The Australian government’s proposed random drug test trial for welfare recipients is not so random.
Announced as part of the 2017 federal budget, Treasurer Scott Morrison wants 5,000 people on Newstart or Youth Allowance in three locations to undergo random drug testing from January next year.
Traces of drugs including ecstasy, marijuana and ice will be sought using saliva, hair follicles and urine samples. If drugs are detected, the user could find their welfare quarantined.
But rather than doing people “a big favour”, as Prime Minister Malcolm Turnbull put it on ABC Radio Wednesday, such data-based programs often disproportionately target those of low socio-economic status.
Concerns are already being raised that the trial undermines the needs-based focus of Australia’s welfare system. The use of data tools to profile people seeking help only adds to the problem.
How job seekers will be profiled
The characterisation of the testing as “random” is questionable.
The government says the testing will be “based on a data-driven profiling tool developed for the trial to identify relevant characteristics that indicate a higher risk of substance abuse issues”.
In a press conference Thursday, minister for social services Christian Porter said a “combination of data” developed with Data61 and the CSIRO would be used, as well as internal information from the Department of Human Services and Department of Social Services.
“We’ll put all of that together and identify a broad group of people and then randomly select inside that broad group inside each of the three trial sites,” he said.
In an interview with BuzzFeed Thursday, Scott Morrison also suggested the three test areas may be chosen using the results of a national program that looks at drugs in wastewater sewage.
While we may think profiles built from such data sets are rational and without prejudice, computational models are not necessarily free from discrimination.
Rather than being “pure”, like any model, they are based on human-generated assumptions.
Stereotyping on steroids
The use of data to profile consumers is nothing new.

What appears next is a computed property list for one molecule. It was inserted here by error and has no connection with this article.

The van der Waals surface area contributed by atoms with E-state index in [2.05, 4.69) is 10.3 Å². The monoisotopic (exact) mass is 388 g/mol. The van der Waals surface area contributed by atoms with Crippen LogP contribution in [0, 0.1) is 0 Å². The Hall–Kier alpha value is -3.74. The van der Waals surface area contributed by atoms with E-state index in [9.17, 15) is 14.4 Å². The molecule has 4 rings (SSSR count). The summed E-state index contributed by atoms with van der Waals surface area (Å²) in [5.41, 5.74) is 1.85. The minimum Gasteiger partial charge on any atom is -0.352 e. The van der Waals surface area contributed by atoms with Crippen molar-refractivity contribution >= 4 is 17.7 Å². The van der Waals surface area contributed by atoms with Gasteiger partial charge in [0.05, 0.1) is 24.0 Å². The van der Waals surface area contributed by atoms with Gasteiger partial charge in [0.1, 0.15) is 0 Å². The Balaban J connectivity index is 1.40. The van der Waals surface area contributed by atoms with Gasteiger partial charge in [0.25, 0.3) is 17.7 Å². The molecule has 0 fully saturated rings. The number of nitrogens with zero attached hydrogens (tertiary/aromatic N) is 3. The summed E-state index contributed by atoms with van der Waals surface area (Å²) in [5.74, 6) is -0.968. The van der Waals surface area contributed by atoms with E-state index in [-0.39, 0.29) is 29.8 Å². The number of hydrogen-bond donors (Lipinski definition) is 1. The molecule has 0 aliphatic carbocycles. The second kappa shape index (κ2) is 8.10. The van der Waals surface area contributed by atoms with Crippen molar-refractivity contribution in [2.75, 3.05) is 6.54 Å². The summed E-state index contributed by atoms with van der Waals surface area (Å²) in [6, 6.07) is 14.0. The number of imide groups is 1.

Insurance companies, for example, use it to assess customer risk based on factors such as age, profession and type of car. This modelling is used to identify those more “at risk” of having an accident, with insurance premiums priced accordingly.
Even the most careful under-25 driver will feel the impact of falling into a high risk age-based profile, whether or not they’re a bad driver.
But data profiling can become stereotyping on steroids, with human assumptions magnified by computational power.
Data-driven profiling often looks for a target attribute – or class attribute – that the profiler is most interested in predicting. When looking for groups to participate in a drug test trial, for instance, the class attribute could possibly be sensitive groupings such as race, gender, socio-economic background and education level.
This could lead to discriminatory practices where an entire category of people is considered suspect and therefore is more heavily scrutinised.
A 2012 analysis of American privacy laws, for example, found lower socioeconomic groups were more impacted by invasive surveillance, such as mandatory drug testing.
I suggest that to be representative and not discriminatory, the sites selected for the federal government’s drug testing trial would need to have the same proportion of drug users as the general population, with the same distribution of ages, gender split and mix of high- and low-skilled labour.
Instead, as previously mentioned, the trial site selection may be informed in part by analysis of drug trace levels found in sewerage.
Porter said “astonishingly high” levels of ice usage found in some regions helped prompt the trial: “We want to drive behavioural change in some of those areas at that critical point where people are job searching,” he added.
Too many unanswered questions
The data-driven profiling of welfare recipients raises a number of ethical questions the government should answer.
Can the security of the data be adequately protected?
Will the information be used solely for its original purpose?
What procedures will there be to challenge your selection for a drug test?
Not to mention, if the welfare recipient is open to scrutiny, to what extent is the “contracted third party provider” running the testing also required to be transparent? Already, the cost of the measure has been deemed “commercial-in-confidence”.
A government spokesperson declined to comment, saying it would make further announcements about the trial at an appropriate time.
Many of our actions are now observable, searchable and traceable, and surveillance is more intrusive and extensive than ever. But the impact of this can fall more heavily on disadvantaged communities.
So-called “random” drug testing is just another example of this worrisome trend.